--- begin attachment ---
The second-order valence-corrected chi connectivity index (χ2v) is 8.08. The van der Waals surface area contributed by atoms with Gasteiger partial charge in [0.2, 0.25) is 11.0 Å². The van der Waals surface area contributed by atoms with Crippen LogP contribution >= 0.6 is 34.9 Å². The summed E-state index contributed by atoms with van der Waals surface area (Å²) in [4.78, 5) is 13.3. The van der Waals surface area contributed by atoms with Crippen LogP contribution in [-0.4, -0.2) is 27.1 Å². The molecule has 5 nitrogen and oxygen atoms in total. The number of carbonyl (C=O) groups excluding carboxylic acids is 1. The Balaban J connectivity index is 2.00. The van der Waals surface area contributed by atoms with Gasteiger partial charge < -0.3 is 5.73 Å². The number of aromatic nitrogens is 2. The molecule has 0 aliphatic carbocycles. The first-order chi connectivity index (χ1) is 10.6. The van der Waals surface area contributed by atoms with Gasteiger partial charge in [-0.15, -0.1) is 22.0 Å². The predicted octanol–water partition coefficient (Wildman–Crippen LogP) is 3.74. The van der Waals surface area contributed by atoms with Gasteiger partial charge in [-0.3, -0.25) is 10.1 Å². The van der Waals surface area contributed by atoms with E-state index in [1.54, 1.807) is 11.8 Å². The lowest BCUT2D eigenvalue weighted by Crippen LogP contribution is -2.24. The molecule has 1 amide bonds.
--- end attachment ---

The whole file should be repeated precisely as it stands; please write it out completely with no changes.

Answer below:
The second-order valence-corrected chi connectivity index (χ2v) is 8.08. The van der Waals surface area contributed by atoms with Gasteiger partial charge in [0.2, 0.25) is 11.0 Å². The van der Waals surface area contributed by atoms with Crippen LogP contribution >= 0.6 is 34.9 Å². The summed E-state index contributed by atoms with van der Waals surface area (Å²) in [4.78, 5) is 13.3. The van der Waals surface area contributed by atoms with Crippen LogP contribution in [-0.4, -0.2) is 27.1 Å². The molecule has 5 nitrogen and oxygen atoms in total. The number of carbonyl (C=O) groups excluding carboxylic acids is 1. The Balaban J connectivity index is 2.00. The van der Waals surface area contributed by atoms with Gasteiger partial charge < -0.3 is 5.73 Å². The number of aromatic nitrogens is 2. The molecule has 0 aliphatic carbocycles. The first-order chi connectivity index (χ1) is 10.6. The van der Waals surface area contributed by atoms with Gasteiger partial charge in [-0.15, -0.1) is 22.0 Å². The predicted octanol–water partition coefficient (Wildman–Crippen LogP) is 3.74. The van der Waals surface area contributed by atoms with Gasteiger partial charge in [-0.3, -0.25) is 10.1 Å². The van der Waals surface area contributed by atoms with E-state index in [1.54, 1.807) is 11.8 Å². The lowest BCUT2D eigenvalue weighted by Crippen LogP contribution is -2.24. The molecule has 1 amide bonds.